New Developments in Adult Literacy Assessment (Individual and Large-Scale)

New Developments in Adult Literacy Assessment (Individual and Large-Scale)
January 25 – 29, 2010

Guest Participant | Preparation | Resources | Discussion Transcripts
Literacy assessment for adults


Please join us for the Guest Discussion New Developments in Adult Literacy Assessment (Individual and Large-Scale), which will be held during the week of January 25 – 29, 2010. The guest is John Sabatini, Senior Research Scientist at the Educational Testing Service.

This discussion is the first in a series of four discussions to be held in cooperation with the Assessment Strategies and Reading Profiles project at World Education, Inc.

Guest Participant

John Sabatini, Senior Research Scientist
Educational Testing Service

Dr. Sabatini is a Senior Research Scientist in the Research & Development Division at Educational Testing Service in Princeton, NJ. He has conducted research, curriculum development, and evaluation in areas of reading acquisition and disabilities, assessment, cognitive psychology, and educational technology, with a primary focus on adults and adolescents. Currently, he is the principal investigator of an IES funded grant to develop comprehension assessments for struggling adolescent and adult readers and a NICHD/Dept of Education/National Institute for Literacy grant, Relative Effectiveness of Reading Programs for Adults. He provides technical and research advice to national and international surveys including the National Assessments of Adult Literacy (NAAL), Programme for the International Assessment of Adult Competencies (PIACC), Progress in International Reading Literacy Study (PISA), and the Early Childhood Longitudinal Study (ECLS). Dr. Sabatini received his doctorate at the University of Delaware in cognition and instruction with a focus on literacy.

Recommended preparations for this discussion

Please read Literacy assessment for adults by John Sabatini. This provides you with an overview of the content of the guest discussion.

Literacy assessment for adults

Beginning with the NALS (National Adult Literacy Survey) in 1992, our conceptions of what literacy means in adult life and how to assess it have changed dramatically. The NALS provided a profile the English literacy of adults in the United States based on their performance across a wide array of tasks simulating the types of materials and demands they encounter in their daily lives. Large-scale national and international assessments now measure literacy proficiency in three domains: Prose Literacy, Document Literacy, and Numeracy, using test items taken from real-life adult uses of literacy. In addition, the next international large-scale survey, PIACC (Programme for the International Assessment of Adult Competencies) will measure two new areas: Internet Technology skills and, for the least proficient adults, Component Reading Skills.

In the area of individual assessment, researchers have begun to assess some of the components of reading that contribute to reading comprehension, including decoding, fluency, and vocabulary knowledge. Recent NICHD/DOE (National Institute of Child Health and Human Development/Department of Education) studies have investigated the relationships among these components and ways to assess them more accurately and efficiently. Some of this recent assessment research may have implications for improving high stakes testing (e.g., the NRS; National Reporting System), as well as how practitioners assess their own learners' strengths and needs in the components of reading.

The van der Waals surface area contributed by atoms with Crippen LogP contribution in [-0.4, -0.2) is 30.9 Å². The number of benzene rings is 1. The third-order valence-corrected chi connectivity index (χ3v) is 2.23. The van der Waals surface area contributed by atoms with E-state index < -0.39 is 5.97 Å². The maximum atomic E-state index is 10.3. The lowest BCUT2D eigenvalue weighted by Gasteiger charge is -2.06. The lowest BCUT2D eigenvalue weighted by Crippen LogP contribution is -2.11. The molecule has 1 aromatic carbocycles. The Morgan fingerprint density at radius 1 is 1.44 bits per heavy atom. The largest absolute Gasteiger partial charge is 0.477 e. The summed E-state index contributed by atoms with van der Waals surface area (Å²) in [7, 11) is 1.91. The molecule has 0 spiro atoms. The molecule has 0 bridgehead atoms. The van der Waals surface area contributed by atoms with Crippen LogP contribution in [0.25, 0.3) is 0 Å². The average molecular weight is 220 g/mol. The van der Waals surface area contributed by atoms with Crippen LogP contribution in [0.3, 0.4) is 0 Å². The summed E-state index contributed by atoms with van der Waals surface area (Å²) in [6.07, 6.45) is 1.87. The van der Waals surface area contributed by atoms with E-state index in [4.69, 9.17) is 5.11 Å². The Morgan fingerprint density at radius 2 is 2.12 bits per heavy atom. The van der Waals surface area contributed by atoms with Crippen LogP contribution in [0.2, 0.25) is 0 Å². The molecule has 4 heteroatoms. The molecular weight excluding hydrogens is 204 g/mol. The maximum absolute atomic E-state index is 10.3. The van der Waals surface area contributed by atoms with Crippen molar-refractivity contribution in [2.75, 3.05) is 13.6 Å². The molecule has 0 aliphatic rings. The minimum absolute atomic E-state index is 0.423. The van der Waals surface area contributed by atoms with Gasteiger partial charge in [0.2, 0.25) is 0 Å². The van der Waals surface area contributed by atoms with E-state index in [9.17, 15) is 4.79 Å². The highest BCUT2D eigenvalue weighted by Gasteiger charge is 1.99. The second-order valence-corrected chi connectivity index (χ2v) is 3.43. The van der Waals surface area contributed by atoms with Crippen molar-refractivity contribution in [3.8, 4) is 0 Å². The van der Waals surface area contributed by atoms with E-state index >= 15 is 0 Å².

When analyzing and evaluating any assessment, it is important to know who the test was designed for, who will be administering it, and what its results will be used for. Therefore, for the sake of our online discussion, please be as specific as you can with your questions and comments regarding the student subpopulation being assessed (ability level, demographics, etc.), the context of testing (clinic, classroom, work program, survey), use or purposes of the test (screener/placement, diagnostic, formative, accountability, survey), and the user of the test results (practitioner, literacy coach, researcher, policy-maker). These considerations will have implications for the student or the group being assessed, the stakes, and the nature, quality, and appropriateness of the assessment instruments used.

Further/optional resources of interest

National Assessment of Adult Literacy website.

  • Baer, J., Kutner, M., & Sabatini, J. P. (2009). Basic reading skills and the literacy of the America's least literate adults: Results from the 2003 national assessment of adult literacy (NAAL) supplemental studies (No. NCES 2006-488): National Center for Education Statistics, Institute for Education Sciences, U. S. Department of Education. Washington, DC.
  • Kutner, M., Greenberg, E., Jin, Y., Boyle, B., Hsu, Y., & Dunleavy, E. (2007). Literacy in everyday life: Results from the 2003 National Assessment of Adult Literacy (NCES 2007-490. Washington, DC: National Center for Education Statistics, Institute for Education Sciences, U. S. Department of Education.

LINCS website

National Center for the Study of Adult Learning and Literacy

Programme for International Assessment of Adult Literacy Competencies